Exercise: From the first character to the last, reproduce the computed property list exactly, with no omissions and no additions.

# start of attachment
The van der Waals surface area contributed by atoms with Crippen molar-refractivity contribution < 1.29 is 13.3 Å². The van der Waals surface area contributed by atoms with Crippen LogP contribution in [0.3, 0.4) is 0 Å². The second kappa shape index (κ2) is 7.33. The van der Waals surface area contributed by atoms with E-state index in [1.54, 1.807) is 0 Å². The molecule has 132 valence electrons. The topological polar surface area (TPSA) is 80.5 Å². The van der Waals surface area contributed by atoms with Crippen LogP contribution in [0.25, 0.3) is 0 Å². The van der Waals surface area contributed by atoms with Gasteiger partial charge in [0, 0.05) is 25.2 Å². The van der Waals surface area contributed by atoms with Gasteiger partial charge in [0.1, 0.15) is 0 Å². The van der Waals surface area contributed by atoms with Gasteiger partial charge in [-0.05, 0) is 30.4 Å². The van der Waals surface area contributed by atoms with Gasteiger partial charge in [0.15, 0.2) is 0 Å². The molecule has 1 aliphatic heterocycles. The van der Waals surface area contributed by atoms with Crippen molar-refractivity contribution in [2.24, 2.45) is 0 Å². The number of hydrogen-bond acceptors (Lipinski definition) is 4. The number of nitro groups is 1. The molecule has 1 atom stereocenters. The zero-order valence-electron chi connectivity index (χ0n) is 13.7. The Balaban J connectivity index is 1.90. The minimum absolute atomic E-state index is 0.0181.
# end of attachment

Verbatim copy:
The van der Waals surface area contributed by atoms with Crippen molar-refractivity contribution < 1.29 is 13.3 Å². The van der Waals surface area contributed by atoms with Crippen LogP contribution in [0.3, 0.4) is 0 Å². The second kappa shape index (κ2) is 7.33. The van der Waals surface area contributed by atoms with E-state index in [1.54, 1.807) is 0 Å². The molecule has 132 valence electrons. The topological polar surface area (TPSA) is 80.5 Å². The van der Waals surface area contributed by atoms with Crippen LogP contribution in [0.25, 0.3) is 0 Å². The van der Waals surface area contributed by atoms with Gasteiger partial charge in [0, 0.05) is 25.2 Å². The van der Waals surface area contributed by atoms with Gasteiger partial charge in [0.1, 0.15) is 0 Å². The van der Waals surface area contributed by atoms with Gasteiger partial charge in [-0.05, 0) is 30.4 Å². The van der Waals surface area contributed by atoms with Gasteiger partial charge in [0.15, 0.2) is 0 Å². The molecule has 1 aliphatic heterocycles. The van der Waals surface area contributed by atoms with Crippen molar-refractivity contribution in [2.24, 2.45) is 0 Å². The number of hydrogen-bond acceptors (Lipinski definition) is 4. The number of nitro groups is 1. The molecule has 1 atom stereocenters. The zero-order valence-electron chi connectivity index (χ0n) is 13.7. The Balaban J connectivity index is 1.90. The minimum absolute atomic E-state index is 0.0181.